People gather in Room 313 at the State House for a meeting of the Senate Judiciary Committee on Thursday, June 1, 2023. (Photo by Kevin G. Andrade/Rhode Island Current)
PROVIDENCE — Legislation limiting the use of credit and criminal background checks on prospective tenants would be a step towards equity and resolution of Rhode Island’s housing crisis, supporters said during a Senate Judiciary Committee hearing at the State House Thursday.
Sponsored by Pawtucket Democrat Sen. Meghan Kallman, S135, also known as the Fair Chance in Housing Act would limit credit checks on potential tenants to only the past three years and criminal background checks to 10 years. Even then, it would only take into account felony charges such as murder, manslaughter, kidnapping, sexual assault, methamphetamine production, arson, larceny, or any crime that lands a person on the sexual assault registry.
“It addresses issues of discrimination in the extremely competitive rental market,” Kallman said.
Among the five witnesses testifying in the bill’s favor was Lt. Gov. Sabina Matos.
“People are able to really have a second chance at finding a home,” Matos said in her testimony. “With the crisis that we have right now with housing, this is another opportunity to help families find a home.”
Margaux Morrisseau, deputy director of the Rhode Island Coalition to End Homelessness, said that the legislation was a step towards equity for low-income communities and communities of color.
“This bill will help to remove barriers to housing and help to reduce the number of people experiencing homelessness in this state,” she said.
Morisseau said in her testimony that up to half of recently incarcerated individuals experience homelessness upon leaving prison. Given the state’s incarceration rate of 280 per 100,000 population, that leaves a lot of Rhode Islanders on the streets.
“They need a place to live in order to stay out of jail,” she said.
It addresses issues of discrimination in the extremely competitive rental market.
– Pawtucket Democrat Sen. Meghan Kallman on her bill known as the Fair Chance in Housing Act
Jeremy Costa, a formerly incarcerated man and activist, said he supported the bill, though he said it did not go far enough.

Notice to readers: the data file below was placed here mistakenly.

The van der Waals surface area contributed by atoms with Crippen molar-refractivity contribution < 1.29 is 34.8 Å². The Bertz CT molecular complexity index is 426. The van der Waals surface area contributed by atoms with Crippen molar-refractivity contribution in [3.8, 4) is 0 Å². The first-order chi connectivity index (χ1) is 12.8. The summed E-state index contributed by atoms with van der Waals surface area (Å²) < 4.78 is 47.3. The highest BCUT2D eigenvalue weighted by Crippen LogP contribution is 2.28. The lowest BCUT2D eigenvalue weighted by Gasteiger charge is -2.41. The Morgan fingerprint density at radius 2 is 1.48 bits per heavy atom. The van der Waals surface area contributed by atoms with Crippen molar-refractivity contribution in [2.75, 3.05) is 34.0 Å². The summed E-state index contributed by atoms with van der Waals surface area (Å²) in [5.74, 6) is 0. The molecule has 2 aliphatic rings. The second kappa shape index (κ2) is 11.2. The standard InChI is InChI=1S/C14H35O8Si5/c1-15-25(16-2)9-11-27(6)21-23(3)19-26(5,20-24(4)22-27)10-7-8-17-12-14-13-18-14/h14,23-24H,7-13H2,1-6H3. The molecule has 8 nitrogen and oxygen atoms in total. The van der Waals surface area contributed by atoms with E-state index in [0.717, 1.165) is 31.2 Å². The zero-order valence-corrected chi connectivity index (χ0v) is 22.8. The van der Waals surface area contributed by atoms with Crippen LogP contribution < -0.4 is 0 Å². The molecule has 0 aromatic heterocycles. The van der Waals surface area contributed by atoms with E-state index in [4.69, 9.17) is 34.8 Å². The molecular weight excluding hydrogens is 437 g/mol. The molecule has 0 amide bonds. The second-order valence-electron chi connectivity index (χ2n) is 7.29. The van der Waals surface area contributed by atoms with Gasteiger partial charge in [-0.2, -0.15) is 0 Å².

“I see a lot of ways this could help the re-entry of people into society,” he said. “I do think that 10 years is a large window. I don’t feel it should reach beyond seven years.”
“I just hope that you guys understand this is a major piece of legislation,” Costa continued. “It could clean up a lot of the issues we’re dealing with homelessness.”
The only landlord to testify at the hearing was Katie Grandowski, a Providence landlord and student at the Roger Williams University School of Law.
“Landlords are not fragile,” she said in her testimony in favor of S135 at a Senate Judiciary Committee hearing. “This law protects us.”
The committee voted unanimously to hold the bill for further study
Lead legislation moves through committee
Three bills before the committee focused on lead poisoning mitigation passed out of the committee, adding momentum to state efforts to mitigate lead by subsidizing the replacement of lead water service pipes on homes two days after the full Senate approved S2, the Lead Poisoning Prevention Act. Sponsored by Senate President Sen. Dominick Ruggerio, a North Providence Democrat, that legislation creates a program to fund the replacement of public and private lead water service lines.
The bills passed Thursday included:
- S739, introduced by Sen. Valarie Lawson, an East Providence Democrat. It would allow property owners to be fined double or triple damages plus attorney fees when they fail to meet basic lead safety standards. Passed by voice vote onto the Senate floor.
- S804, introduced by Judiciary Committee Chair Sen. Dawn Euer, a Newport Democrat. It would create a statewide registry of properties built before 1978, when lead stopped being used in paint and pipes and require such properties be certified as lead safe. Passed in an 8-2 vote with only Sen. Leonidas Raptakis, a Coventry Democrat, and Committee Vice Chair Sen. Frank Lombardi, a Cranston Democrat, voting against.
- S709, introduced by Sen. Tiara Mack, a Providence Democrat. It would allow tenants to petition for the creation of an escrow account to deposit rent when a property is not in accordance with lead safety standards. Funds would be accessible to a landlord once a property is deemed in line with standards. The bill prohibits the eviction of tenants seeking such remedies. Six Democrats voted in favor with four Democrats voting against, including: Committee Vice Chair Sen. Frank Lombardi, of Cranston; Sen. Leonidas Raptakis, of Coventry; Sen. David Tikoian, of Smithfield; and Sen. John Burke, of West Warwick.
The bills now move to the full Senate for a debate and vote, but no date has yet been scheduled.
A companion Ruggerio’s bill in the House of Representatives, H5007, sponsored by Rep. William O’Brien, a North Providence Democrat, went before the House Finance Committee for its first hearing on April 25, when it was held for further study. It has yet to be scheduled for a committee vote.
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